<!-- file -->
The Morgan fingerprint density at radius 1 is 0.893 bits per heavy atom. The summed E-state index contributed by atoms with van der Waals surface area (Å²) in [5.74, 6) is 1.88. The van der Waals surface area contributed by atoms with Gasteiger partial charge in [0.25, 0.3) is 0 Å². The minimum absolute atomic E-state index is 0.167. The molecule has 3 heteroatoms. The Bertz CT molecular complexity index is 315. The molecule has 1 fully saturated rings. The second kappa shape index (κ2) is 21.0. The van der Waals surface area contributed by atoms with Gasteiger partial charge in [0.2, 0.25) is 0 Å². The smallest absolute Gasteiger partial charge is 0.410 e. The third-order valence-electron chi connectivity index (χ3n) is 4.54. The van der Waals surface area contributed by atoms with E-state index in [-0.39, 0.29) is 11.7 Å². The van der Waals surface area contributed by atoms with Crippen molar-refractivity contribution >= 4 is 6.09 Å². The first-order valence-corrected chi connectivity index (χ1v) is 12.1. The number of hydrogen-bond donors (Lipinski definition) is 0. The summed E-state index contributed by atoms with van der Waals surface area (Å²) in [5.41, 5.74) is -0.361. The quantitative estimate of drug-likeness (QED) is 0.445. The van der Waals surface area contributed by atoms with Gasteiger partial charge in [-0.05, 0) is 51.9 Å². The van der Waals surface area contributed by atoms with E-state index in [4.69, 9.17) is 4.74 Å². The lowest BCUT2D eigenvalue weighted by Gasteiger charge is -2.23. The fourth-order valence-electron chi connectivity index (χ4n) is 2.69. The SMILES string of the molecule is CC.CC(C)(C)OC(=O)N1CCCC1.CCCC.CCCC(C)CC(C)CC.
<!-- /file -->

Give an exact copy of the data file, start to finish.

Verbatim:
The Morgan fingerprint density at radius 1 is 0.893 bits per heavy atom. The summed E-state index contributed by atoms with van der Waals surface area (Å²) in [5.74, 6) is 1.88. The van der Waals surface area contributed by atoms with Gasteiger partial charge in [0.25, 0.3) is 0 Å². The minimum absolute atomic E-state index is 0.167. The molecule has 3 heteroatoms. The Bertz CT molecular complexity index is 315. The molecule has 1 fully saturated rings. The second kappa shape index (κ2) is 21.0. The van der Waals surface area contributed by atoms with Gasteiger partial charge in [0.2, 0.25) is 0 Å². The smallest absolute Gasteiger partial charge is 0.410 e. The third-order valence-electron chi connectivity index (χ3n) is 4.54. The van der Waals surface area contributed by atoms with E-state index in [-0.39, 0.29) is 11.7 Å². The van der Waals surface area contributed by atoms with Crippen molar-refractivity contribution >= 4 is 6.09 Å². The first-order valence-corrected chi connectivity index (χ1v) is 12.1. The number of hydrogen-bond donors (Lipinski definition) is 0. The summed E-state index contributed by atoms with van der Waals surface area (Å²) in [5.41, 5.74) is -0.361. The quantitative estimate of drug-likeness (QED) is 0.445. The van der Waals surface area contributed by atoms with Gasteiger partial charge in [-0.05, 0) is 51.9 Å². The van der Waals surface area contributed by atoms with E-state index in [4.69, 9.17) is 4.74 Å². The lowest BCUT2D eigenvalue weighted by Gasteiger charge is -2.23. The fourth-order valence-electron chi connectivity index (χ4n) is 2.69. The SMILES string of the molecule is CC.CC(C)(C)OC(=O)N1CCCC1.CCCC.CCCC(C)CC(C)CC.